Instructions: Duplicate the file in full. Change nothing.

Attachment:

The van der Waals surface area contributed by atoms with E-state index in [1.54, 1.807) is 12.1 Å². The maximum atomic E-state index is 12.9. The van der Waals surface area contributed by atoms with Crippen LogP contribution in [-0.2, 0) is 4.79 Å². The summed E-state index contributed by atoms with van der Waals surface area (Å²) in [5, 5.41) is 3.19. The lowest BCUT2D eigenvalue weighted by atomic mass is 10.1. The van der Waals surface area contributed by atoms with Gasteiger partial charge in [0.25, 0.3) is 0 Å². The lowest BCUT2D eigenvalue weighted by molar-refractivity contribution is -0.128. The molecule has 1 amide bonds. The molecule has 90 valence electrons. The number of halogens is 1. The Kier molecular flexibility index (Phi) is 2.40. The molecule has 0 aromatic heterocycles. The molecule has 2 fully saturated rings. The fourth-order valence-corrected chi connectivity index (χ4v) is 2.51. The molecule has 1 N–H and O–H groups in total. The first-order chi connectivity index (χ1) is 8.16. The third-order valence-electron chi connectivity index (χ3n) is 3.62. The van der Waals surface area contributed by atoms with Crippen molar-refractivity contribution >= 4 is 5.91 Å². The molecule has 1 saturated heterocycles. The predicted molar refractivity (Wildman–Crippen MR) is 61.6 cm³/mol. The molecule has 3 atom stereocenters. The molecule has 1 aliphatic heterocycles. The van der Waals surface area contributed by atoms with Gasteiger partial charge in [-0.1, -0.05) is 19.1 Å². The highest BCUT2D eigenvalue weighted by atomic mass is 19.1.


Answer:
The van der Waals surface area contributed by atoms with E-state index in [1.54, 1.807) is 12.1 Å². The maximum atomic E-state index is 12.9. The van der Waals surface area contributed by atoms with Crippen LogP contribution in [-0.2, 0) is 4.79 Å². The summed E-state index contributed by atoms with van der Waals surface area (Å²) in [5, 5.41) is 3.19. The lowest BCUT2D eigenvalue weighted by atomic mass is 10.1. The van der Waals surface area contributed by atoms with Gasteiger partial charge in [0.25, 0.3) is 0 Å². The lowest BCUT2D eigenvalue weighted by molar-refractivity contribution is -0.128. The molecule has 1 amide bonds. The molecule has 90 valence electrons. The number of halogens is 1. The Kier molecular flexibility index (Phi) is 2.40. The molecule has 0 aromatic heterocycles. The molecule has 2 fully saturated rings. The fourth-order valence-corrected chi connectivity index (χ4v) is 2.51. The molecule has 1 N–H and O–H groups in total. The first-order chi connectivity index (χ1) is 8.16. The third-order valence-electron chi connectivity index (χ3n) is 3.62. The van der Waals surface area contributed by atoms with Crippen molar-refractivity contribution >= 4 is 5.91 Å². The molecule has 1 saturated heterocycles. The predicted molar refractivity (Wildman–Crippen MR) is 61.6 cm³/mol. The molecule has 3 atom stereocenters. The molecule has 1 aliphatic heterocycles. The van der Waals surface area contributed by atoms with Gasteiger partial charge in [-0.1, -0.05) is 19.1 Å². The highest BCUT2D eigenvalue weighted by atomic mass is 19.1.